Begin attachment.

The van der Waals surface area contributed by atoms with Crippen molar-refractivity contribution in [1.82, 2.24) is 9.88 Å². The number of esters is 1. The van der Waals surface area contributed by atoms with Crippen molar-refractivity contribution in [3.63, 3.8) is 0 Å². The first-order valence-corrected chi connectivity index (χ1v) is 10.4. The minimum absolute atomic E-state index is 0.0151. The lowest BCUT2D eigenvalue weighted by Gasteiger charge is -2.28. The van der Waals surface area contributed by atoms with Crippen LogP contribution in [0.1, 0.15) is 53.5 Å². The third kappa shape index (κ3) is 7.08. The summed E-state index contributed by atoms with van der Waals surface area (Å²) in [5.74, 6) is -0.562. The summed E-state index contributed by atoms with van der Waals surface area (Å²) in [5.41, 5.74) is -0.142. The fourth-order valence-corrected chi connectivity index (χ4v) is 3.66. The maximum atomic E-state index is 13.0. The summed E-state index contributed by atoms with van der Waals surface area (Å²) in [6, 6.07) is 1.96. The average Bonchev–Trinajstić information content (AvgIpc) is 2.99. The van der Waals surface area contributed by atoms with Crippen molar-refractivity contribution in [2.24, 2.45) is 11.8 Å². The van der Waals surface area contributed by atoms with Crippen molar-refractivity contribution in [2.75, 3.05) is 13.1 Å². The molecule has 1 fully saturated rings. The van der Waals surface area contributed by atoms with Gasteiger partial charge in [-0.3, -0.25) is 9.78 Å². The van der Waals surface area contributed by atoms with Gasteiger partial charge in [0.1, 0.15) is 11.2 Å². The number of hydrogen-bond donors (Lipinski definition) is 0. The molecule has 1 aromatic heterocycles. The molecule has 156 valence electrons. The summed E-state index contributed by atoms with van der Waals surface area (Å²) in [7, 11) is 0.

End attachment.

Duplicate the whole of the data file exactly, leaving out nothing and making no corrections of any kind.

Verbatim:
The van der Waals surface area contributed by atoms with Crippen molar-refractivity contribution in [1.82, 2.24) is 9.88 Å². The number of esters is 1. The van der Waals surface area contributed by atoms with Crippen molar-refractivity contribution in [3.63, 3.8) is 0 Å². The first-order valence-corrected chi connectivity index (χ1v) is 10.4. The minimum absolute atomic E-state index is 0.0151. The lowest BCUT2D eigenvalue weighted by Gasteiger charge is -2.28. The van der Waals surface area contributed by atoms with Crippen LogP contribution in [0.1, 0.15) is 53.5 Å². The third kappa shape index (κ3) is 7.08. The summed E-state index contributed by atoms with van der Waals surface area (Å²) in [5.74, 6) is -0.562. The summed E-state index contributed by atoms with van der Waals surface area (Å²) in [5.41, 5.74) is -0.142. The fourth-order valence-corrected chi connectivity index (χ4v) is 3.66. The maximum atomic E-state index is 13.0. The summed E-state index contributed by atoms with van der Waals surface area (Å²) in [6, 6.07) is 1.96. The average Bonchev–Trinajstić information content (AvgIpc) is 2.99. The van der Waals surface area contributed by atoms with Crippen molar-refractivity contribution in [2.24, 2.45) is 11.8 Å². The van der Waals surface area contributed by atoms with Crippen molar-refractivity contribution in [2.75, 3.05) is 13.1 Å². The molecule has 1 fully saturated rings. The van der Waals surface area contributed by atoms with Gasteiger partial charge in [-0.3, -0.25) is 9.78 Å². The van der Waals surface area contributed by atoms with Gasteiger partial charge in [0.1, 0.15) is 11.2 Å². The number of hydrogen-bond donors (Lipinski definition) is 0. The molecule has 1 aromatic heterocycles. The molecule has 156 valence electrons. The summed E-state index contributed by atoms with van der Waals surface area (Å²) in [7, 11) is 0.